Item description for He Swore an Oath: Biblical Themes from Genesis 12-50 by Richard S. Hess, Gordon J. Wenham & Philip E. Satterthwaite...
This book updates the latest scholarship on some of the most significant texts of Genesis. The essays, opinions, and ideas presented by leading Old Testament scholars respond to assumptions that Genesis does not recount people and events of the 20th Century. Includes discussions which look at fundamental perspectives for understanding the rest of the Bible.
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Studio: Wipf & Stock Publishers
Est. Packaging Dimensions: Length: 8.5" Width: 5.78" Height: 0.49" Weight: 0.63 lbs.
Release Date Dec 1, 2007
Publisher Wipf & Stock Publishers
ISBN 155635732X ISBN13 9781556357329
Availability 0 units.
More About Richard S. Hess, Gordon J. Wenham & Philip E. Satterthwaite
Richard S. Hess (Ph.D., Hebrew Union College) is professor of Old Testament at Denver Seminary. He is the editor or author of a number of works, including the commentary on Joshua in the Tyndale Old Testament Commentaries series, Family in the Bible, and Israel's Messiah in the Bible and the Dead Sea Scrolls.
Richard S. Hess currently resides in the state of Colorado.
Richard S. Hess has published or released items in the following series...
Baker Commentary on the Old Testament Wisdom & Psalms
Reviews - What do customers think about He Swore an Oath: Biblical Themes from Genesis 12-50?
The Full Sense Of Scripture Oct 14, 2009
'The primary motive behind the call of Abraham is God's desire to bring blessing, rather than cursing upon the families of the earth.' pg 13
Desmond T Alexander initiates proceedings by looking at the patriarch, Abraham, drawn from an inclusive sketch of both the OT and the NT references. He interrogates the statements made of upright Abraham in the NT, and by doing so brings to light why the authors formed those conclusions of Abraham, given that the historical context is inundated with the divine. The subject of inheritance (seed, land and blessing) has recently been dominated by a repeated call to an imminent fulfillment, and the year 1949 is auspiciously heralded as a return from modern exile. Yet here Alexander is appropriately cautious and chooses equally to emphasize the future heirs as the subject of spiritual blessing through greater clarification on Abraham's involvement.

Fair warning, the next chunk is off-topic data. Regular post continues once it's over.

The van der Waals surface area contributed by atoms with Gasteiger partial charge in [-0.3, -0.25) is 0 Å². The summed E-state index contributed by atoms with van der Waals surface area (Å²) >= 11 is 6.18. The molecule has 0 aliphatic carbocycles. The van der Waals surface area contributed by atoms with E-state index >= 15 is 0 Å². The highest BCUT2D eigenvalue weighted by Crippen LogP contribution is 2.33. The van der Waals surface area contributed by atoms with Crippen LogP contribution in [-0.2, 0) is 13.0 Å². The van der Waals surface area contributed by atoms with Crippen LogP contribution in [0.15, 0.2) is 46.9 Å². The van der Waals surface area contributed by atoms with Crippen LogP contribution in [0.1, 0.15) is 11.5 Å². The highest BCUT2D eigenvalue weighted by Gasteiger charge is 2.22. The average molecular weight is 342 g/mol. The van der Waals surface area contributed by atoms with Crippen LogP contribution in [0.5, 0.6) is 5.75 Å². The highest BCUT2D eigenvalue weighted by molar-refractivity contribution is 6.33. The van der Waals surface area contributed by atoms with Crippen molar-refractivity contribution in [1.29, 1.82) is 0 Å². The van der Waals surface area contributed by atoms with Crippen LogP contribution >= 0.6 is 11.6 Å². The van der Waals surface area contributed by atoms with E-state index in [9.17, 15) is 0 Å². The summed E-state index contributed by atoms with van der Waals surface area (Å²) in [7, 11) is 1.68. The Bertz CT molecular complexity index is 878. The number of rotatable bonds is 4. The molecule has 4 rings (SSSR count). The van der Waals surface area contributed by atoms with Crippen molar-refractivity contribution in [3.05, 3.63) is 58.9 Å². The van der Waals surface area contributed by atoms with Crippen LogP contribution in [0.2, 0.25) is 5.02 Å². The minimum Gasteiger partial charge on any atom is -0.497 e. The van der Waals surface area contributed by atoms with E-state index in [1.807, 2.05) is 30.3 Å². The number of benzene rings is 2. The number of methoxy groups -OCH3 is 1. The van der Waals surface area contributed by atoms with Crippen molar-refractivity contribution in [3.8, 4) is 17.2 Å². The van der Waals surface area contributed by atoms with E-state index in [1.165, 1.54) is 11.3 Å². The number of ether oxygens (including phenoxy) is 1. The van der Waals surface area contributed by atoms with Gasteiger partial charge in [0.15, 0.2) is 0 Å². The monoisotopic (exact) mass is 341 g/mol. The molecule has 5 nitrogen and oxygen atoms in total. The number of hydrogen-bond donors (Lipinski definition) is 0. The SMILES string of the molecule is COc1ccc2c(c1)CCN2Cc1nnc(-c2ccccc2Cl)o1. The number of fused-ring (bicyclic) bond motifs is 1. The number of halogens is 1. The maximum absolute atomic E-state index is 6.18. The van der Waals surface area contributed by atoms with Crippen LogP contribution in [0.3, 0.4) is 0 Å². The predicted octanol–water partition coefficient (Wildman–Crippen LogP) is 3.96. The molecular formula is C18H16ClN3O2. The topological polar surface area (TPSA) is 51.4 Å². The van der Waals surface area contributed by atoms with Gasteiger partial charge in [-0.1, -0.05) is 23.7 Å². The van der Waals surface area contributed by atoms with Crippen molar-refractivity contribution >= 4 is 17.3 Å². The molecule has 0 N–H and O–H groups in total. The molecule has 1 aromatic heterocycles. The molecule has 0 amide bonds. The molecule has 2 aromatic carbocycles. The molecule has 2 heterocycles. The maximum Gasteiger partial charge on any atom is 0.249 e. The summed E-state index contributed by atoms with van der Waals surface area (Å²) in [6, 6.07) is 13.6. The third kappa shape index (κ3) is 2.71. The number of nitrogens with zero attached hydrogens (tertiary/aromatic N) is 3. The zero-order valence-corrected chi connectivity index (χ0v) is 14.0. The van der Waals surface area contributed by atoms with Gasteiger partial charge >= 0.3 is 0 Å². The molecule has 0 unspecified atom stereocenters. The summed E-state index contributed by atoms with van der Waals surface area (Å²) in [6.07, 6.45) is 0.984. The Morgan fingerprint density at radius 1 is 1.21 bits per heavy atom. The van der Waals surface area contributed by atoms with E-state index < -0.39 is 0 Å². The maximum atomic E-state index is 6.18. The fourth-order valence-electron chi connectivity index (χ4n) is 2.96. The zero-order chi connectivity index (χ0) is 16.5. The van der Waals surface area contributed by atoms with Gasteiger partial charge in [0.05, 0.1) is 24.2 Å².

The two covenants of Gen 15 and 17 bring this distinction more clearly to the fore. Being an unconditional covenant, Gen 15 omits the important aspect of blessing mediated to others, but includes those of the land and seed promises. To this, adds Alexander, we see the importance of the introduction of the second covenant in Gen 17, a conditional one, which God enters upon with the patriarch in which the emphasis in on making Abraham the father of many nations, with no special reference as to why. '...the initial imperatives, 'Walk before Me and be blameless' and the fact that these must be obeyed before the covenant is established.' pg 16 Here Alexander affirms that once the covenant specificity is satisfactorily met, after establishing the fact of his absolute obedience, only then does God Almighty ratify the covenant with an oath in Gen 22.
'All that was promised conditionally in 12:1-3 is now guaranteed by divine oath.' p 18
A clear progression exists in the stipulations of the covenant formed throughout Gen 12 to Gen 15 to Gen 17 to Gen 22. Alexander is able to connect the divine promise of the blessing being mediated to others in the initial call of Abraham (Gen 12:3) to the concluding oath that emphasizes this theme as God's culminating promise in Gen 22:16-18, as 'Abraham displays his willingness to fulfill even the most testing of divine commands.'
'It is, of course, necessary to keep God free from tempting anybody with evil intent (James 1:13). But it is also important to insist upon probation as an integral part of the divine plan with regard to humanity.' Geerhardus Vos, Biblical Theology p 43
From this variance in redemptive-historical time points, Alexander is commendably able to reconcile as never before the NT citations of Abraham, in Paul's references to faith and James' reference to faith and works. Putting to good use the principle of sensus plenior and making allowance for every possible objection, be it form-critical or theological, Desmond Alexander concludes that '...it is apparent that the NT understanding of the Abraham narrative is derived from a careful exegesis of the Genesis text.' p 28
'For when God made a promise to Abraham, since He had no one greater by whom to swear, He swore by Himself.' Heb 6:13